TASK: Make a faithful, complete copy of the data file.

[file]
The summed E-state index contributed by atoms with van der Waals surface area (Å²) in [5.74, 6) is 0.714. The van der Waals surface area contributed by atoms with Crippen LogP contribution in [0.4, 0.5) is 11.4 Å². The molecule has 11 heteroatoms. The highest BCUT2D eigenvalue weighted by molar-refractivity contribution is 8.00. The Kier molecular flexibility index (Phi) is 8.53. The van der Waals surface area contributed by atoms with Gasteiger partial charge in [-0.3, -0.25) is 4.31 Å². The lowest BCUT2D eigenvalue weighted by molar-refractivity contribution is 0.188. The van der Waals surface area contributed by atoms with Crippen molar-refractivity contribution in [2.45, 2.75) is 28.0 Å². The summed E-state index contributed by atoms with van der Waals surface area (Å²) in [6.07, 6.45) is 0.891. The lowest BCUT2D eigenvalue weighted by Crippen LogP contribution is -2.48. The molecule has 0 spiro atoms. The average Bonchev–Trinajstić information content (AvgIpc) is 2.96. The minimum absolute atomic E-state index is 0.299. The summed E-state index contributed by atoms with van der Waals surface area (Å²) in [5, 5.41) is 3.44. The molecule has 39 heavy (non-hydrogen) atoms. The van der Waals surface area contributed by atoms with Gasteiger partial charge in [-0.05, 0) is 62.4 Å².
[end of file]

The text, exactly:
The summed E-state index contributed by atoms with van der Waals surface area (Å²) in [5.74, 6) is 0.714. The van der Waals surface area contributed by atoms with Crippen LogP contribution in [0.4, 0.5) is 11.4 Å². The molecule has 11 heteroatoms. The highest BCUT2D eigenvalue weighted by molar-refractivity contribution is 8.00. The Kier molecular flexibility index (Phi) is 8.53. The van der Waals surface area contributed by atoms with Gasteiger partial charge in [-0.3, -0.25) is 4.31 Å². The lowest BCUT2D eigenvalue weighted by molar-refractivity contribution is 0.188. The van der Waals surface area contributed by atoms with Crippen molar-refractivity contribution in [2.45, 2.75) is 28.0 Å². The summed E-state index contributed by atoms with van der Waals surface area (Å²) in [6.07, 6.45) is 0.891. The lowest BCUT2D eigenvalue weighted by Crippen LogP contribution is -2.48. The molecule has 0 spiro atoms. The average Bonchev–Trinajstić information content (AvgIpc) is 2.96. The minimum absolute atomic E-state index is 0.299. The summed E-state index contributed by atoms with van der Waals surface area (Å²) in [5, 5.41) is 3.44. The molecule has 39 heavy (non-hydrogen) atoms. The van der Waals surface area contributed by atoms with Gasteiger partial charge in [-0.05, 0) is 62.4 Å².